OUAGADOUGOU (Reuters) – Burkina Faso produced 581,000 tonnes of raw cotton in the recently ended 2015/16 season, down 18 percent from the previous harvest and well short of its aim of a record crop of 800,000 tonnes, the national cotton association said on Friday.
The Inter-professional Cotton Association of Burkina (AICB), which groups together the country’s three cotton companies and the national cotton farmers union (UNPCB), said the drop in output was due to poor weather conditions.
Seasonal rains arrived late. There were long dry spells at critical times but also flooding during other periods when the rains were too abundant, the AICB’s secretary general Georges Yameogo told a news conference.
Cotton is the second-biggest source of revenue for the impoverished West African nation after gold. Its season runs from May to February, and it produced 707,000 tonnes of raw cotton during the 2014/15 harvest.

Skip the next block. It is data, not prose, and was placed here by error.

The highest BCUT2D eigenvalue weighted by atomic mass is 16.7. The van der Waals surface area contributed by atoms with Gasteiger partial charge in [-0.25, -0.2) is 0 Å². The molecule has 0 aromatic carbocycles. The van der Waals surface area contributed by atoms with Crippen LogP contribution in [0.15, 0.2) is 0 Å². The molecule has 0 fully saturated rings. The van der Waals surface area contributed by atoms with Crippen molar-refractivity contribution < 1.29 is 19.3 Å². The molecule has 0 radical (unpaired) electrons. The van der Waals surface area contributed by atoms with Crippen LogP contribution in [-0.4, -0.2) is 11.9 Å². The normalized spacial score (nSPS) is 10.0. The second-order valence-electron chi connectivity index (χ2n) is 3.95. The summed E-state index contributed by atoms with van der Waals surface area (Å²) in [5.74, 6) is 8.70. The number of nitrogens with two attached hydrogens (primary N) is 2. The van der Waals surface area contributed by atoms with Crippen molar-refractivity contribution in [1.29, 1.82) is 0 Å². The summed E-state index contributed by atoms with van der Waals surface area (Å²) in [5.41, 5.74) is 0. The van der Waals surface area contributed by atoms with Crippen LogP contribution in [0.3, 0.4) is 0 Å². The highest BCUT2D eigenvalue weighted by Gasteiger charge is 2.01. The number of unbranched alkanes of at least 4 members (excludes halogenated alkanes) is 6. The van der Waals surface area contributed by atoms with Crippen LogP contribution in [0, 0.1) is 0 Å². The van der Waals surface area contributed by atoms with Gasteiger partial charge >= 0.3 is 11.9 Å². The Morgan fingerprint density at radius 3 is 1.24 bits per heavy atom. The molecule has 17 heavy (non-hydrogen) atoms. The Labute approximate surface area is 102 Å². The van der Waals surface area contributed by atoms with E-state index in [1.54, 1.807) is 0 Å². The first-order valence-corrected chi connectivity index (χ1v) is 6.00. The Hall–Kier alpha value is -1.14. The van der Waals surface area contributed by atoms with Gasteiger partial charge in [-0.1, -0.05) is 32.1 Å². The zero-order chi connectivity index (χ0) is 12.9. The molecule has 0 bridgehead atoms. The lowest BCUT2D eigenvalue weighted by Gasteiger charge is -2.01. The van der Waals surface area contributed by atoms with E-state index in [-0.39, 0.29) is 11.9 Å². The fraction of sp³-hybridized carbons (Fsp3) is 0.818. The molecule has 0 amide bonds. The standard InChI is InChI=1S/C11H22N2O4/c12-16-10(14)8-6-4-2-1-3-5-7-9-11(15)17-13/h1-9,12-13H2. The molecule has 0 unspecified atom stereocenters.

The AICB announced on Friday a farmer price of 235 CFA francs ($0.4059) per kilogramme for the 2016/17 season.
It meanwhile said that the government and cotton companies would offer subsidies worth 13.5 billion CFA francs to help pay for fertiliser and pesticides at a time when Burkina is weaning itself off of genetically modified cotton.
The cotton association said this month that it is seeking 48.3 billion CFA francs in compensation from U.S. seed company Monsanto after it said GM cotton led to a drop in quality.
It has asking farmers to stop using GM seeds until the technology is improved.
Monsanto has argued that a host of factors can lead to a drop in quality and says it is continuing to negotiate with its partners in Burkina Faso.
($1 = 579.0100 CFA francs)
(Reporting by Mathieu Bonkongou; Writing by Joe Bavier)